Thus far the St Johns has been smooth. The weather has cooperated. For weeks, it seems, we have had to contend with the wind whenever we took to the water. The wind has lain down for us this past week. We are heading downstream now as well (the St. Johns flows north to Jacksonville).
We appear to have planned our route through the serpentine, many-channeled upper basin pretty well. We have camped almost exactly where we intended to camp when we drew the route back in October 2011. (This never ceases to amaze me about the expedition. I will always remember Carlton and I at 3 am night after night, sitting trance-like in front of Google Earth and cursing nonsensically at the difficulty of routing oneself through 1000 miles, 100 yards at a time). We looked for places with water and trees. We imagined the scene at daybreak and dusk. It appears to be working.
We also appear to have planned our food fairly well, which is notable only in that we organized that aspect of the St. Johns trek without Mallory, who is our most reliable food planner. Mallory’s father, Laurence Dimmitt III, is kayaking with us, however, and his food appears to be perfectly rationed and delicious. Expeditioning just runs in the family, we think. The three of us speculate that Laurence is reporting to Mallory on our various ineptitudes.
We spent yesterday kayaking a portion of our route with Florida Commissioner of Agriculture Adam Putnam and Attorney General Pam Bondi. We met Mr. Putnam and Ms. Bondi at Hatbill Park in mid-morning yesterday. A gathering of friends and family was also there to join in. After scarfing a couple creme-filled from Dunkin Donuts, we headed off downstream with our guests. It was a day long in the making. Carlton first met with the Commissioner about the Florida Wildlife Corridor in 2010, not long after the first map was commissioned. Ms. Bondi has been aware of the expedition since early 2011, before her election to AG.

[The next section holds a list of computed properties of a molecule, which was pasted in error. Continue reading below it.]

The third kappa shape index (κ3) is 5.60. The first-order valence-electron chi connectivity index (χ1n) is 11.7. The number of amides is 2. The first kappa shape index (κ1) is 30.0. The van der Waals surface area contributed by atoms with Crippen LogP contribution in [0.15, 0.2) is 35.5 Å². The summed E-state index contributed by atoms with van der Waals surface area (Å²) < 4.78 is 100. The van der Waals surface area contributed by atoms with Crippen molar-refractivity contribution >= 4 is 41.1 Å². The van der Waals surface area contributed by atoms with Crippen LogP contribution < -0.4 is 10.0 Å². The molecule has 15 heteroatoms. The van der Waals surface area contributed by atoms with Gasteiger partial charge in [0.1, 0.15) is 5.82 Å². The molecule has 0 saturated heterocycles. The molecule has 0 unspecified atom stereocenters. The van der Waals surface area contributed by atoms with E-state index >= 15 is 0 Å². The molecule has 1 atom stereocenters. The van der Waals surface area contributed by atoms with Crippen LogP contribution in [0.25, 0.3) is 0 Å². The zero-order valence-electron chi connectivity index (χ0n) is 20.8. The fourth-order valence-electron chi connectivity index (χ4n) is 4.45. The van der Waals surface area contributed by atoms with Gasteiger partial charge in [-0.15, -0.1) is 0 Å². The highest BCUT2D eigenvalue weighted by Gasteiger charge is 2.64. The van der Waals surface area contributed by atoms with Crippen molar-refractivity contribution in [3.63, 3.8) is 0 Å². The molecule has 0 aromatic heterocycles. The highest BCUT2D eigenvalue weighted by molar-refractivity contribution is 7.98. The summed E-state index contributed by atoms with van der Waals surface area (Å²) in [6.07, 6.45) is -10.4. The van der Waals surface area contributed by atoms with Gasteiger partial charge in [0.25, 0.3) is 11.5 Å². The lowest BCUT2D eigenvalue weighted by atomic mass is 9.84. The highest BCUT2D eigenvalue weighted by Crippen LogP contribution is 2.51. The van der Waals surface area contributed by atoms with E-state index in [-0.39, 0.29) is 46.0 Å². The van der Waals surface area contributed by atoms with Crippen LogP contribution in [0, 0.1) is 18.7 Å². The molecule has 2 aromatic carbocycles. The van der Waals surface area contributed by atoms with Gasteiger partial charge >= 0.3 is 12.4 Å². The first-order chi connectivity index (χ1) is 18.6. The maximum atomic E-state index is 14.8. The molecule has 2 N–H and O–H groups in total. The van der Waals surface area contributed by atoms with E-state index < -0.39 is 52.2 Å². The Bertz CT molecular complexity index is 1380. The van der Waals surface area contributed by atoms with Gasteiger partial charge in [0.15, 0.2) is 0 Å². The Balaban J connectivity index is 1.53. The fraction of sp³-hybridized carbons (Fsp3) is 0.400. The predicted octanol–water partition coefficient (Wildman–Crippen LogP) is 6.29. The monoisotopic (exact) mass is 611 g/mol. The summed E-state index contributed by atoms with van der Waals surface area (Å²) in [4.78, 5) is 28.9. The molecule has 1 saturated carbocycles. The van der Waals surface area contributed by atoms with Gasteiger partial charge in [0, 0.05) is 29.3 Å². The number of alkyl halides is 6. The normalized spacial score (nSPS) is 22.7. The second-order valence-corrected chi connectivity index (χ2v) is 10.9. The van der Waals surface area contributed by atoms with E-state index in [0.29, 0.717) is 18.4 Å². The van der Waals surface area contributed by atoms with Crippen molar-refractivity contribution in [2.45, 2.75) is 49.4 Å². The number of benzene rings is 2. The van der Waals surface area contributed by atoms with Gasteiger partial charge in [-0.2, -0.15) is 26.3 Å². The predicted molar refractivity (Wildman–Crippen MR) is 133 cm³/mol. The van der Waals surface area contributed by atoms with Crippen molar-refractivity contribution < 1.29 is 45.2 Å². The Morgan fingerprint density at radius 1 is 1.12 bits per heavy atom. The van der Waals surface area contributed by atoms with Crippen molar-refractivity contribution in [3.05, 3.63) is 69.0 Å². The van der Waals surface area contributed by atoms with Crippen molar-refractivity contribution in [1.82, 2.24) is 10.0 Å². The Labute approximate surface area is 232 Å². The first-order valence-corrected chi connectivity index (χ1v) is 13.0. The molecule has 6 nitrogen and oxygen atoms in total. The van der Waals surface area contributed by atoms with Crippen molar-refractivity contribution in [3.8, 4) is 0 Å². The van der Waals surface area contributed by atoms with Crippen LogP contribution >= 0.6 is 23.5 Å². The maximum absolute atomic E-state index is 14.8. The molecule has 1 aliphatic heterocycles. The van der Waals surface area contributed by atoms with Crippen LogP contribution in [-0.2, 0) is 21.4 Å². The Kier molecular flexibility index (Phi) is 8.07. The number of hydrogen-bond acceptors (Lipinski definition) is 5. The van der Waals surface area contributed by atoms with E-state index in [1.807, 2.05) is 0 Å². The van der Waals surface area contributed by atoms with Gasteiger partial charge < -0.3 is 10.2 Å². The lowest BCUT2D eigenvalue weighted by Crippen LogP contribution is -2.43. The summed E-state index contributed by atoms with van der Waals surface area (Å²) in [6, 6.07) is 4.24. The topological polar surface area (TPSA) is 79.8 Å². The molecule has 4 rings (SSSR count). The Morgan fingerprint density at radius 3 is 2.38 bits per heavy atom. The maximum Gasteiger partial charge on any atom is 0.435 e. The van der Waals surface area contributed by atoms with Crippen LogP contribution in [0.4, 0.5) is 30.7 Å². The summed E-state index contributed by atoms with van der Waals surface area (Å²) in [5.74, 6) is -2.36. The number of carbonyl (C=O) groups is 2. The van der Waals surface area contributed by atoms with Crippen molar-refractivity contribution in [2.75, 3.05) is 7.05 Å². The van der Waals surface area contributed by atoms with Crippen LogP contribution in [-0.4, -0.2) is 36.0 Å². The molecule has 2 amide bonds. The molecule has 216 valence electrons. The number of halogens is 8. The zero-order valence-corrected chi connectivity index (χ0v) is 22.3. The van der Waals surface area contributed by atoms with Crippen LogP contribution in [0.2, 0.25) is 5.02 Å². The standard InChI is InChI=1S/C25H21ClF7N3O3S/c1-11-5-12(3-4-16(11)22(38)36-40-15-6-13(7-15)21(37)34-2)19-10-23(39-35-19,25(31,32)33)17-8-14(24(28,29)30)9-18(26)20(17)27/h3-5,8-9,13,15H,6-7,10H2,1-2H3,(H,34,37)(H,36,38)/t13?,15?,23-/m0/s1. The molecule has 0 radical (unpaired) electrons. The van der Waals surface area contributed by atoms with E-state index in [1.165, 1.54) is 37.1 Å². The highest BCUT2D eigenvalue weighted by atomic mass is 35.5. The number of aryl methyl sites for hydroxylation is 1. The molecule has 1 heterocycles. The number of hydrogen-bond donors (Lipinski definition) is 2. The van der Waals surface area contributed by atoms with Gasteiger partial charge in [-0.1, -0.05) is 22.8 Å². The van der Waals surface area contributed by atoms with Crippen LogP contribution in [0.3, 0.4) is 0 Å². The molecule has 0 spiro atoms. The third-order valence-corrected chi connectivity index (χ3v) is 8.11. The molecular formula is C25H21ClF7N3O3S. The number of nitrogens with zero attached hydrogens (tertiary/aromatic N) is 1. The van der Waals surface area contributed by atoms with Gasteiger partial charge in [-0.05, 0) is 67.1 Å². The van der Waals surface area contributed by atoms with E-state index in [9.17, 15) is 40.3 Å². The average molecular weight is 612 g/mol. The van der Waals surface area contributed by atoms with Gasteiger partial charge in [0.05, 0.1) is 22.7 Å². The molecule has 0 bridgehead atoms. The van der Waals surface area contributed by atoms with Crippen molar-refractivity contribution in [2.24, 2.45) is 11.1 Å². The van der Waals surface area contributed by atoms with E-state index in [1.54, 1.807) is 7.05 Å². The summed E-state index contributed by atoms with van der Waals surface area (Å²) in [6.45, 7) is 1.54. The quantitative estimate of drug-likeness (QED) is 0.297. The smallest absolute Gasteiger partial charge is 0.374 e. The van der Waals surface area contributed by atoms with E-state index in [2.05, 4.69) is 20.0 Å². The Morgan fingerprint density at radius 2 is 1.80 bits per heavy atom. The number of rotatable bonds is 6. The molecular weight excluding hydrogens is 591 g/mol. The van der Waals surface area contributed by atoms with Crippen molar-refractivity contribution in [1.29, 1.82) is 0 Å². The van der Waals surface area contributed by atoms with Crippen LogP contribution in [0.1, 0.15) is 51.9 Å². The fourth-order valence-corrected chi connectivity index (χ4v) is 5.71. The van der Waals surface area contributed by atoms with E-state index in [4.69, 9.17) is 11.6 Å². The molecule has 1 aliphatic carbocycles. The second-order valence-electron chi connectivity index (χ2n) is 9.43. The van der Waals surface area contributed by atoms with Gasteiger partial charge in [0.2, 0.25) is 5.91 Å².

Fittingly, the day was brilliant. The river was alive with birds. Roseate spoonbill, white pelican, bald eagle, meadowlark, white ibis, black-necked stilt and red-wing blackbird were in the mix. We wound our way north, with the oak palm hammocks just visible far to the east and west. The banks of the St. Johns are surprisingly shallow. I imagined the river in wetter times, spreading out over a vast shallow plain, filling the space between the distant treelines and gathering wading birds and waterfowl by the millions.
Our expedition cabinet members seemed to fit in, kicking off shoes and putting some muscle into paddling. The scenery was spectacular, and the fact that none of us have much experience with the St. Johns added to the general feeling of adventure. It is a comfort to know that these two prominent public servants have an understanding and appreciation for the interconnectedness of Florida’s natural systems. Mr. Putnam and Ms. Bondi demonstrated their committment through their presence yesterday.
We continued north until we reached the mouth of the Econlockhatchee River, which runs east out of Little Big Econ State Forest. We made our camp a little under two miles from the confluence, in a beautiful spot with a broad white sand beach rising out of one of the Econ’s characteristic oxbow turns. Here the river is lined with sentinel-like cabbage palms. In the turns we find holes 12 feet deep. This morning I caught a fat 3 lb. largemouth bass, her belly full of roe. This is easily one of our better camping spots. It will be hard to leave.